Tim Cornelius explained to Good Morning Scotland what tidal does and how it works.

    He said: "It is like an underwater windmill.

    "So just picture a turbine with three blades that goes underwater and literally the turbines rotate as the current comes in and the current goes out.

    "Big advantage of tidal power is it is completely submerged so you don't see it and you don't hear it."

    Mr Cornelius said the energy production from tidal was constant and high-predictable.

    Power from the sea 08:22:

    The construction of a major tidal energy project is set to begin later this year in the Pentland Firth.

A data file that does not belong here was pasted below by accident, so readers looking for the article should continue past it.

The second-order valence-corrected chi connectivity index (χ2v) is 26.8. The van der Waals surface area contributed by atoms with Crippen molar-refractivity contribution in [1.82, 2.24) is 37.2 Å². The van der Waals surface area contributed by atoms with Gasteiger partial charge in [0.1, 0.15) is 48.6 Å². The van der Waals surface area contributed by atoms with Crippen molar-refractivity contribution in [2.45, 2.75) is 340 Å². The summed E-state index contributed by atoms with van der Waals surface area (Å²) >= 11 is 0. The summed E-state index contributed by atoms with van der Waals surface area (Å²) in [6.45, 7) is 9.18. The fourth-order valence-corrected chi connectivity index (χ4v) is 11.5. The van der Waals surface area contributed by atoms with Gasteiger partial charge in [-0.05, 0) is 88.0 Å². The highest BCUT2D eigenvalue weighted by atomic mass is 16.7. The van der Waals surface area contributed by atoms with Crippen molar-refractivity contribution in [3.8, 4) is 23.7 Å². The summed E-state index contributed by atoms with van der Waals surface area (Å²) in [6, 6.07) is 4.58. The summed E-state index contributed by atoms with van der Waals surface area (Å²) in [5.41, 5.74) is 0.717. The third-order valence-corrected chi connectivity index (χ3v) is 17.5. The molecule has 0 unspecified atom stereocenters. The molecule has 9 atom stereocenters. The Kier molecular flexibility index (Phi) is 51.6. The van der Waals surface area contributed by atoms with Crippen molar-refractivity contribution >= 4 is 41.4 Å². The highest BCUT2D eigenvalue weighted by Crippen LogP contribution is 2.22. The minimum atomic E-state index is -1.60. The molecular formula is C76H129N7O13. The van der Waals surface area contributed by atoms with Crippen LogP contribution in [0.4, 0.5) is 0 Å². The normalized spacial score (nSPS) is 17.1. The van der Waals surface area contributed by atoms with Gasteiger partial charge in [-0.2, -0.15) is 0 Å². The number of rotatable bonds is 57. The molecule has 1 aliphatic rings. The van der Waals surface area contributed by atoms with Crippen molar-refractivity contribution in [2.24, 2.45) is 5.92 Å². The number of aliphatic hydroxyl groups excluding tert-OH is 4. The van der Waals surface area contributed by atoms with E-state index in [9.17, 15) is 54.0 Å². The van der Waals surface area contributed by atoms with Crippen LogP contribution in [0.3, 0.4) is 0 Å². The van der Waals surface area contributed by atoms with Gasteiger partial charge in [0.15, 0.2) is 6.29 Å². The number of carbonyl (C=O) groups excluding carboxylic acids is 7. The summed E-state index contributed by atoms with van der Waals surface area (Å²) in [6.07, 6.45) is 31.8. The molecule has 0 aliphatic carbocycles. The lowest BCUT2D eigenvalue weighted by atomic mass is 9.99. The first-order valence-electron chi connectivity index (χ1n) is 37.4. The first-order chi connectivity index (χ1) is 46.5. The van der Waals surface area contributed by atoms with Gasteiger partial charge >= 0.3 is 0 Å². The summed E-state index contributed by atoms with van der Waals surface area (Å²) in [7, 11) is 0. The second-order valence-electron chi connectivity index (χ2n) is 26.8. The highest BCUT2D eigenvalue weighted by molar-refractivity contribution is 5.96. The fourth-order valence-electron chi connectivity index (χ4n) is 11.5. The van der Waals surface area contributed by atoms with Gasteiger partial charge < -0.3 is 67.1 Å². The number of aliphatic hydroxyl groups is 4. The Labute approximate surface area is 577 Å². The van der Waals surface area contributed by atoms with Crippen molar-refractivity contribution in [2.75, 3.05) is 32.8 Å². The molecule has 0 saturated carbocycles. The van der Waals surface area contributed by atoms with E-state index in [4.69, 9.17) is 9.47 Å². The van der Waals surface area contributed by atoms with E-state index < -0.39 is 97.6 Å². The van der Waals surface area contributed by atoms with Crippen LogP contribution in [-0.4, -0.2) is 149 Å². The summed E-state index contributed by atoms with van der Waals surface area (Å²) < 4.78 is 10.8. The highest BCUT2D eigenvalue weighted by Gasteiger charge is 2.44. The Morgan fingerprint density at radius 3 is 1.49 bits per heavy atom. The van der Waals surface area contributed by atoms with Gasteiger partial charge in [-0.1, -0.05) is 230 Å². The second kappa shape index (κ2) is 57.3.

It has been announced that the MeyGen scheme has secured £50m in funding.

    Of that, more than £20m will come from the Scottish Government and Highlands and Islands Enterprise.

    Atlantis CEO and MeyGen director Tim Cornelius. told Good Morning Scotland: "This is now the largest tidal power project, what we call free stream tidal power, certainly in Europe, if not the world. So, it certainly puts Scotland on the map as now being the world leader in free stream tidal power."

    School gate 08:15:

    The Independence referendum campaigns are being barred from most schools in Scotland ahead of polling day, BBC research finds. Read the story here.

    GP websites 08:10:

    Too few GPs have a website or allow appointments to be booked online, according to Reform Scotland. Read the story here.

    08:06: BBC Scotland Travel Latest

    Edinburgh M8 - eastbound delays between J2 Claylands and J1 Hermiston Gait